WASHINGTON — Gov. Chris Christie's former personal lawyer, Christopher Wray,  is set to become the next director of the FBI.

President Donald Trump, in a tweet Wednesday morning, announced the nomination and called Wray "a man of impeccable credentials."

Last week, after Wray, 50,  emerged as a candidate, Christie said is an "outstanding guy" and the president "would not be making a mistake if he asked Chris Wray to be FBI Director."  Christie was confident Wray would provide great leadership at the FBI.

He said they had worked together a lot when both worked in the state attorney general's office on a case against Bristol Myers Squibb. Wray was a former U.S. assistant attorney general who represented the governor following the Bridgegate scandal.

The governor would not say if he recommended Wray to the president.

During an appearance in Livingston on Wednesday, Christie said when he needed legal representation during the Bridgegate investigation Wray was the one attorney he called. "I can’t give a better recommendation than that. I think that the President of the United States should be commended. He did a deliberative process. He met lots of people, from what I understand. And in the end when I heard that he had made the choice of Chris Wray, I commend him for it, the president made an outstanding choice, a non-political choice. One I think people in law enforcement will all be thrilled to know that they’ve got a smart, independent voice and a person who has a great amount of integrity as anyone I’ve ever worked with. The FBI will be well-served.”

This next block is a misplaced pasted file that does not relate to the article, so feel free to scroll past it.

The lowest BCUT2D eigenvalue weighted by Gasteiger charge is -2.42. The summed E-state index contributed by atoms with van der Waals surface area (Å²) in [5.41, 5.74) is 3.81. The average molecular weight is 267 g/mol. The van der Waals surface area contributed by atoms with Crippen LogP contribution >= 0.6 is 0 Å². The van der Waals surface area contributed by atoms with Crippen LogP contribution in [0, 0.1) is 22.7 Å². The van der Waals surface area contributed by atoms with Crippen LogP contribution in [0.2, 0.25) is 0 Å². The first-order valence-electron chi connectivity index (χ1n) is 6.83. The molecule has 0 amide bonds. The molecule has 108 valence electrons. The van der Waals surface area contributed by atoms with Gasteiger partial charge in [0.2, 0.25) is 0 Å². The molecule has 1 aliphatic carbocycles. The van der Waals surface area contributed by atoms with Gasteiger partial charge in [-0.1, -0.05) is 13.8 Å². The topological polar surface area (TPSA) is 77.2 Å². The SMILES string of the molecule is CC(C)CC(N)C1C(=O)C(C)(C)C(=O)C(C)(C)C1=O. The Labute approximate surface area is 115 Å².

"I look forward to serving the American people with integrity as the leader of what I know firsthand to be an extraordinary group of men and women who have dedicated their careers to protecting this country," Wray said on Wednesday about his nomination.

Wray served in a leadership role in the George W. Bush Justice Department, rising to head the criminal division and overseeing investigations into corporate fraud, during the time when Comey was deputy attorney general. Wray took charge of a task force of prosecutors and FBI agents created to investigate the Enron scandal.

The FBI Agents Association had a cautious approach to Wray's nomination and said in statement they looked forward to meeting with the nominee to better understand his views on the FBI, special agents and the criminal and national security threats agents face daily.

Wray has been a partner in the King & Spalding law firm in 2005 and works in their Atlanta, Washington and New York offices. He received his law degree from Yale in 1992.


Michael Symons and the Associated Press contributed to this report.

Contact reporter Dan Alexander at Dan.Alexander@townsquaremedia.com.

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